At certain points in the novella, I found my empathy for Anastasia faded. She seemed to be missing some vital spark of self-preservation. This frustrated me, but possibly being a woman who has grown up in a modern-world, makes it harder to relate, and I suppose Brennan isn’t exactly trying to portray a heroine – but a situation and a impression of Anastasia’s circumstances.

I couldn’t help but compare Brennan’s style to that of Barbara Comyns, who was writing during a similar period. I think she teases out the nastier elements of human behaviour in a more disturbing way and somehow her quirky writing packs more of a punch. The Visitor was an interesting and clever piece of writing but it felt incomplete, and I can’t quite put my finger on why.

For a different perspective, you might like to read Savidge Reads’ review who in contrast to me appreciated the lack of drama, but was also a little non-plussed by the ending and also this glowing review at Reading Matters which also adds some useful context about the author.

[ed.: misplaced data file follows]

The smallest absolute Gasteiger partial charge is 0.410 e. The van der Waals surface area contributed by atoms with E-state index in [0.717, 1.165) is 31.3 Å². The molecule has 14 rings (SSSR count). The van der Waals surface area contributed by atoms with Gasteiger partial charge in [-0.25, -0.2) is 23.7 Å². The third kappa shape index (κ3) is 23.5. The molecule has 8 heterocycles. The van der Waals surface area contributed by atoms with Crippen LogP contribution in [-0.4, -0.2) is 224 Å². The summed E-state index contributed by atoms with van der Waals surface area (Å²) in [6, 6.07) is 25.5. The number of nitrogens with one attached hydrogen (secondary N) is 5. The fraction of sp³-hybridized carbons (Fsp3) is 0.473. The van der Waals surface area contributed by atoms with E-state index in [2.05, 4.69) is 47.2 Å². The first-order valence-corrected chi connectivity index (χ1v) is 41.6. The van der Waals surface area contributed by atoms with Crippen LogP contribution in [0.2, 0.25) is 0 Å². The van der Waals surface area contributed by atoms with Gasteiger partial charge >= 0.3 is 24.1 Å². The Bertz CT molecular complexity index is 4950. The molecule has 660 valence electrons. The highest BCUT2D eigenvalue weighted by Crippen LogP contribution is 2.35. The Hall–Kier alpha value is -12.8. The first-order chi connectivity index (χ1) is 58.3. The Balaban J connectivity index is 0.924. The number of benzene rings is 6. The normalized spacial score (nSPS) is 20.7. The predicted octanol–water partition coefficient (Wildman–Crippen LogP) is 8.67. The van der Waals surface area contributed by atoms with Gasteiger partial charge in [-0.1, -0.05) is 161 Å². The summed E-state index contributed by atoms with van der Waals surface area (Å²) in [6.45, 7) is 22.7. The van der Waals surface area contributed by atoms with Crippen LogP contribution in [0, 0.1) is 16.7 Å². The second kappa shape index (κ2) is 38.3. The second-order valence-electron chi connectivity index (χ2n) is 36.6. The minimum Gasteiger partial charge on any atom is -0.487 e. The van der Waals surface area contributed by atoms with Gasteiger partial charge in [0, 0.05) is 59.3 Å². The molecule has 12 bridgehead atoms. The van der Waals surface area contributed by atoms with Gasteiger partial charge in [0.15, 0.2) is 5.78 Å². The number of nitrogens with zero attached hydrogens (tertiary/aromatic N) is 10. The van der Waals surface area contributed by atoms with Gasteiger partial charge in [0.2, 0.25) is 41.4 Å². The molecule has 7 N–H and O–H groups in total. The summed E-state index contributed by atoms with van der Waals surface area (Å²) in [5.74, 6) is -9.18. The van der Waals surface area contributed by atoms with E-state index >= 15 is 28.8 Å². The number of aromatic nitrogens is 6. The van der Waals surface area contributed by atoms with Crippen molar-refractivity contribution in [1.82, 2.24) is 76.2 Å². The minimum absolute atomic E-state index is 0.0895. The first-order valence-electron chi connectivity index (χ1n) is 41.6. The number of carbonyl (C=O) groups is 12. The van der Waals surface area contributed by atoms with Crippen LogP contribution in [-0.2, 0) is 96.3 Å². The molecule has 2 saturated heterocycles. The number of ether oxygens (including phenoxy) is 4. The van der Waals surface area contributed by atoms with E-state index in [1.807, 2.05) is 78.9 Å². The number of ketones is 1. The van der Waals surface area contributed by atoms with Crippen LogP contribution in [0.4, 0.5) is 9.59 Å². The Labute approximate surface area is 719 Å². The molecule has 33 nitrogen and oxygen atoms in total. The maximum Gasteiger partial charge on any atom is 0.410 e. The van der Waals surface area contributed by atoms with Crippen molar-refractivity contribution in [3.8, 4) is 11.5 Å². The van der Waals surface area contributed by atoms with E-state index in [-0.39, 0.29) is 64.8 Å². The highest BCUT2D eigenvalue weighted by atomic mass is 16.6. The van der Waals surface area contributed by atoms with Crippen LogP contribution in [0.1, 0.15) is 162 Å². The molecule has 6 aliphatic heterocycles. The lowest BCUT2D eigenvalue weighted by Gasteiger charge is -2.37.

Have you read this or any of Brennan’s other writing and would you recommend reading more?

The Private Life of Trees, by Alejandro Zambra

3.5 stars3.5/5

The Private Lives of Trees, was February’s Riverside Readers choice from Armen, who never fails to choose something different and surprising.

Private Life of Trees, by Alejandro Zambra

Open Letter, 2010 edition (paperback), 98 pages - book group.

Zambra, a Chilean author, tells the story of a single night in the life of Julian, a young professor of literature. He reads to his step-daughter Daniela, while waiting for his wife Veronica to return from her art class. The later it gets into the night, the more nervous Julian becomes about whether she will return.

The reader is like a fly on the wall watching Julian, the book’s main subject, in three states: In the present – telling stories to his step-daughter Daniela, In the past- remembering his ex-girlfriend Karla and recalling how he met his wife, and in an imagined future where Daniela is in different stages of womanhood. Julian is introspective and uncertain – comparing himself jealously to the Daniela’s father.

The Private Lives of Trees, is a book that feels fleeting. At just under 100 pages it is brief and the spare use language adds to the overall minimalist impression. Recalling the story for my book group was a bit like waking up from a dream and struggling to remember details, but being left with a particular feeling. Many of the descriptions feel fluid and dreamlike: